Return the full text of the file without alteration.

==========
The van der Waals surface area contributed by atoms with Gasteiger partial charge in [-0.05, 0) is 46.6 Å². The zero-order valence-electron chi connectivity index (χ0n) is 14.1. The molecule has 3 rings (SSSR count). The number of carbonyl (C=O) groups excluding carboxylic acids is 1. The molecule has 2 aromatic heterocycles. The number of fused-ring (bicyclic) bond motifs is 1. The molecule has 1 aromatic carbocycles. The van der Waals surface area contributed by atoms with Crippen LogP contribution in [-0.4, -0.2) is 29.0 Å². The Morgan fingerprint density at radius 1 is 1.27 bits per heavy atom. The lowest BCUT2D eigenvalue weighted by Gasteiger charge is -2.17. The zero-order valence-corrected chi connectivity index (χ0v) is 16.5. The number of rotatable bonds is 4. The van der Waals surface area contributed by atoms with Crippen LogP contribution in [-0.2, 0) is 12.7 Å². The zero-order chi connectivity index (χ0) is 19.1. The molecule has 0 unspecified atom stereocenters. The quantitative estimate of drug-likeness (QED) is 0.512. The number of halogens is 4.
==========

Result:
The van der Waals surface area contributed by atoms with Gasteiger partial charge in [-0.05, 0) is 46.6 Å². The zero-order valence-electron chi connectivity index (χ0n) is 14.1. The molecule has 3 rings (SSSR count). The number of carbonyl (C=O) groups excluding carboxylic acids is 1. The molecule has 2 aromatic heterocycles. The number of fused-ring (bicyclic) bond motifs is 1. The molecule has 1 aromatic carbocycles. The van der Waals surface area contributed by atoms with Crippen LogP contribution in [-0.4, -0.2) is 29.0 Å². The Morgan fingerprint density at radius 1 is 1.27 bits per heavy atom. The lowest BCUT2D eigenvalue weighted by Gasteiger charge is -2.17. The zero-order valence-corrected chi connectivity index (χ0v) is 16.5. The number of rotatable bonds is 4. The van der Waals surface area contributed by atoms with Crippen LogP contribution in [-0.2, 0) is 12.7 Å². The zero-order chi connectivity index (χ0) is 19.1. The molecule has 0 unspecified atom stereocenters. The quantitative estimate of drug-likeness (QED) is 0.512. The number of halogens is 4.